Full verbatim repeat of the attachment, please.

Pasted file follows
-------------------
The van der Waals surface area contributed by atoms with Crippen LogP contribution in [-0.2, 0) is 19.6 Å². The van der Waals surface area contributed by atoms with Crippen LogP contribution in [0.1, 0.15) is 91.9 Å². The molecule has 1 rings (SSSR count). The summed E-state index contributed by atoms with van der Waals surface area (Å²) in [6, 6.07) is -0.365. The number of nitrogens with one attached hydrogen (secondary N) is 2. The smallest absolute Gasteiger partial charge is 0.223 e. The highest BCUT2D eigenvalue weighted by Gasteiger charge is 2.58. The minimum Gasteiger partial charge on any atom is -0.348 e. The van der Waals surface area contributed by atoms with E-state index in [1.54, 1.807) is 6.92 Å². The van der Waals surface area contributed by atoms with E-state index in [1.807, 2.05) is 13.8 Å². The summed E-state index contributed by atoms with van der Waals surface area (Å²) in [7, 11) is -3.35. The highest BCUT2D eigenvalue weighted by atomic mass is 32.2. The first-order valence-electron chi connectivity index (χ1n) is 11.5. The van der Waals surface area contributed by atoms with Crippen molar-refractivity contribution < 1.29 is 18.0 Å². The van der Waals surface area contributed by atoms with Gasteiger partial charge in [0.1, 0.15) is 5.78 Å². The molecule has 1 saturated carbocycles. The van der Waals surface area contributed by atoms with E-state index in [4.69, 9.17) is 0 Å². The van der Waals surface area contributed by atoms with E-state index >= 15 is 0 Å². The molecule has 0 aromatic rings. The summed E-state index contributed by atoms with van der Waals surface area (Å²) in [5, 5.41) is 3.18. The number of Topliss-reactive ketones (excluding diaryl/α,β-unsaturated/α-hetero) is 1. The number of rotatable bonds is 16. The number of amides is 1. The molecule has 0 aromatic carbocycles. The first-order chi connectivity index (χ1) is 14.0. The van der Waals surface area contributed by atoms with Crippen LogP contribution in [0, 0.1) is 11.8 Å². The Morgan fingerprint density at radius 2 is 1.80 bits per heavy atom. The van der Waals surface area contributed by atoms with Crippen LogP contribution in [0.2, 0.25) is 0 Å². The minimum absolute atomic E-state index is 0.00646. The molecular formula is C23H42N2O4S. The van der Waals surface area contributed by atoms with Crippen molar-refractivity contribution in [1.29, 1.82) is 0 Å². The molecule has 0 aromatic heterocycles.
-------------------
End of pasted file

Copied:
The van der Waals surface area contributed by atoms with Crippen LogP contribution in [-0.2, 0) is 19.6 Å². The van der Waals surface area contributed by atoms with Crippen LogP contribution in [0.1, 0.15) is 91.9 Å². The molecule has 1 rings (SSSR count). The summed E-state index contributed by atoms with van der Waals surface area (Å²) in [6, 6.07) is -0.365. The number of nitrogens with one attached hydrogen (secondary N) is 2. The smallest absolute Gasteiger partial charge is 0.223 e. The highest BCUT2D eigenvalue weighted by Gasteiger charge is 2.58. The minimum Gasteiger partial charge on any atom is -0.348 e. The van der Waals surface area contributed by atoms with E-state index in [1.54, 1.807) is 6.92 Å². The van der Waals surface area contributed by atoms with E-state index in [1.807, 2.05) is 13.8 Å². The summed E-state index contributed by atoms with van der Waals surface area (Å²) in [7, 11) is -3.35. The highest BCUT2D eigenvalue weighted by atomic mass is 32.2. The first-order valence-electron chi connectivity index (χ1n) is 11.5. The van der Waals surface area contributed by atoms with Crippen molar-refractivity contribution < 1.29 is 18.0 Å². The van der Waals surface area contributed by atoms with Gasteiger partial charge in [0.1, 0.15) is 5.78 Å². The molecule has 1 saturated carbocycles. The van der Waals surface area contributed by atoms with E-state index in [4.69, 9.17) is 0 Å². The van der Waals surface area contributed by atoms with E-state index >= 15 is 0 Å². The molecule has 0 aromatic rings. The summed E-state index contributed by atoms with van der Waals surface area (Å²) in [5, 5.41) is 3.18. The number of Topliss-reactive ketones (excluding diaryl/α,β-unsaturated/α-hetero) is 1. The number of rotatable bonds is 16. The number of amides is 1. The molecule has 0 aromatic carbocycles. The first-order chi connectivity index (χ1) is 14.0. The van der Waals surface area contributed by atoms with Crippen LogP contribution in [0, 0.1) is 11.8 Å². The Morgan fingerprint density at radius 2 is 1.80 bits per heavy atom. The van der Waals surface area contributed by atoms with Crippen LogP contribution in [0.2, 0.25) is 0 Å². The minimum absolute atomic E-state index is 0.00646. The molecular formula is C23H42N2O4S. The van der Waals surface area contributed by atoms with Crippen molar-refractivity contribution in [1.29, 1.82) is 0 Å². The molecule has 0 aromatic heterocycles.